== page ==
A day of distinction is coming

June 16, 2020

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The first century Jewish follower of Jesus anticipated a climactic day of judgment and justice. In a world still filled with wickedness, oppression, and injustice, disciples of Jesus should be proclaiming something very different than an ethereal future that involves playing a harp and floating on a cloud forever. God has given certainty regarding this Day through the life, death, and resurrection of Jesus.

Transcription

Hi friends, Josh here. One doesn’t need to be a news anchor or a politician to know that we live in a world that’s full of wickedness, brokenness, sickness, injustice, poverty, and oppression. Life under the sun has been this way since humanity’s expulsion from Eden’s garden in Genesis chapter 3. Life in the Roman empire during the days of Jesus and the apostles wasn’t any better in terms of those things either. Historians have noted that there was a huge gap between between the wealthy and the poor, overtaxation and extortion were commonplace, all forms of sexual immorality and infidelity were rampant, and the government in charge heavily promoted and practiced the unjust slaughter of regime opponents by public crucifixion. Here we are 2000 years later and while the expressions of injustice and the culture may have changed, the root issue remains - humanity is wicked, selfish, prideful, and continually seeking our own good above the good of others.

In one of my past videos that I titled “Biblical hope: the world will not be this way forever”, I talked about how the first century disciples of Jesus had certainty about what the future held, and how the gospel or the good news that they heard from Moses and the prophets was forcefully affirmed by Jesus’ words, miracles, and especially his resurrection from the dead. The Jewish people were not looking for a way to be forgiven of their sin and to have some good fellowship times before they went to heaven when they died. The gospel for them was apocalyptic - it was the good news of a climactic day in the future where a king from David’s lineage would rule in Israel, crushing their enemies, bringing back the twelve tribes, and reigning forever over all the nations. His reign would bring justice for the poor and the oppressed and he would restore all creation to its original glory, to the way it was before sin and the curse of death entered the picture. He would be the judge of the living and the dead, he would raise the righteous to eternal life and would throw the wicked into a lake of fire, and all creation would then flourish under his leadership. The Jewish scriptures and the writings of the apostles use several similar terms to describe this apocalyptic view of the future - they called it the day of the Lord, or the day of Christ Jesus, or the day of judgment, or the day of recompense, or even just “the day”. And this is what the early disciples of Jesus were certain about. In the face of mounting injustice in the Roman world at the time, the day of the Lord and the return of Jesus was at the center of their proclamation and the reason behind their deeds of mercy and compassion. In light of the day of judgment, God had extended his mercy toward them in offering his own son as an atonement for their sin, and it was both the cross and the future hope that shaped their lives in the waiting. Undoubtedly verses like Isaiah 11 would have been one at the forefront of their minds. This is Isaiah 11 verses 1 through 4:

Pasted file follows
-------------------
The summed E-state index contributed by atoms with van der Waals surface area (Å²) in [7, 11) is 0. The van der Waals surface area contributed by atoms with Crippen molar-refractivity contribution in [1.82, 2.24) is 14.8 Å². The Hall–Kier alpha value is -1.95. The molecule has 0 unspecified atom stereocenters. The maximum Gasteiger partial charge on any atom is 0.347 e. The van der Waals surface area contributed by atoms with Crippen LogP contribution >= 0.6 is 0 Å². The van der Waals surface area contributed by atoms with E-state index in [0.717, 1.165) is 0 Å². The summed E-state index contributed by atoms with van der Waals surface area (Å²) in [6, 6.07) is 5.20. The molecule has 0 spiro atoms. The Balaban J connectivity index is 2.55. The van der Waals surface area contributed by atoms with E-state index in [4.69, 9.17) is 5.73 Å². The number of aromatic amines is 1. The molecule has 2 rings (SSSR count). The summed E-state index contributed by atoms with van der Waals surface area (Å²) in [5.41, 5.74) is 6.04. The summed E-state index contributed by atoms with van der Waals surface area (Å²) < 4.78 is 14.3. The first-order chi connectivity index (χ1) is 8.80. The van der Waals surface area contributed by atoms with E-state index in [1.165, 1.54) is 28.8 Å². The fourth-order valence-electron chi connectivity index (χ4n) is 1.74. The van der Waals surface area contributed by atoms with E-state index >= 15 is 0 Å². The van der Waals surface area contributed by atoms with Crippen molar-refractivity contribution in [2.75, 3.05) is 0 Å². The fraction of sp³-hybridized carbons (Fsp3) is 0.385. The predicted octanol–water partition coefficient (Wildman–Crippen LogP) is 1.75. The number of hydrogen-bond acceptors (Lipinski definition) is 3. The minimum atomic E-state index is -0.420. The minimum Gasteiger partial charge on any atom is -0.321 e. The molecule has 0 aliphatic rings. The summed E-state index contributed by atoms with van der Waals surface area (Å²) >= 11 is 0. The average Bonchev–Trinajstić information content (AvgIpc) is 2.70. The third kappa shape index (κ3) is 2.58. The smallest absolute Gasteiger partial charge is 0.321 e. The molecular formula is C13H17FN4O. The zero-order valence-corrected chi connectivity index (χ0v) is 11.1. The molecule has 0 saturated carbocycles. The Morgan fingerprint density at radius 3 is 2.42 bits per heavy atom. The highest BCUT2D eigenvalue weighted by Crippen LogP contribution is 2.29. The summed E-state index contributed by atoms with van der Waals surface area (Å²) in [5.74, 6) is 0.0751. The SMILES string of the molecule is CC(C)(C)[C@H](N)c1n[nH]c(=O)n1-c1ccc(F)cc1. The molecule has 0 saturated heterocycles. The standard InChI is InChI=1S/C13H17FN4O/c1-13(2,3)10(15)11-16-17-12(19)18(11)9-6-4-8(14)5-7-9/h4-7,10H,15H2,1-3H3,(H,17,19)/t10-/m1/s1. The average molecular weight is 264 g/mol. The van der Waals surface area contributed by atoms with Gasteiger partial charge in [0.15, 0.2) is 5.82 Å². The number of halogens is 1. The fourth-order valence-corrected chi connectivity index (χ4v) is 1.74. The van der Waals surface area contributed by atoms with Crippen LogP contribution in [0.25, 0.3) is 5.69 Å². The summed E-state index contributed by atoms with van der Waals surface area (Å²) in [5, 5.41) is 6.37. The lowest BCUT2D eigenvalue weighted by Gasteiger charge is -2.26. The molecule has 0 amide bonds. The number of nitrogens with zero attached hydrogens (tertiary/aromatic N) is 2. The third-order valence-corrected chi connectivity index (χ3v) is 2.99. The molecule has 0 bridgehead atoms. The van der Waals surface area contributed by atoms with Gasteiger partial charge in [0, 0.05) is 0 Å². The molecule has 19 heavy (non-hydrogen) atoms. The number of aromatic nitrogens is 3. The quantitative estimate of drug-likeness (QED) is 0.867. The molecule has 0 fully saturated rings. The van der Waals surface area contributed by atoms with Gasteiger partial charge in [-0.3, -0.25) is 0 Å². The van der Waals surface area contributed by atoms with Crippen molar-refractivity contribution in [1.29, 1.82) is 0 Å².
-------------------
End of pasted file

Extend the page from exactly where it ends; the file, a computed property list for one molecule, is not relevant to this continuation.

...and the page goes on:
There shall come forth a shoot from the stump of Jesse, and a branch from his roots shall bear fruit. And the Spirit of the Lord shall rest upon him, the Spirit of wisdom and understanding, the Spirit of counsel and might, the Spirit of knowledge and the fear of the Lord. And his delight shall be in the fear of the Lord. He shall not judge by what his eyes see, or decide disputes by what his ears hear, but with righteousness he shall judge the poor, and decide with equity for the meek of the earth; and he shall strike the earth with the rod of his mouth, and with the breath of his lips he shall kill the wicked.

Now this isn’t something that Jesus accomplished when he came the first time, as is clearly evidenced by the way the world is today. So as 21st century disciples of Jesus, we ought to have the same assurance and confidence as those first century disciples did - that the day of recompense - the day God repays his enemies, the day of judgment - the day that God punishes the wicked and rewards the righteous, the day God sets the son of David on his throne in Jerusalem to rule righteously and justly - that great day is coming, and God has demonstrated his mercy even toward the Gentiles in the cross as the means to escape the wrath of God on that day.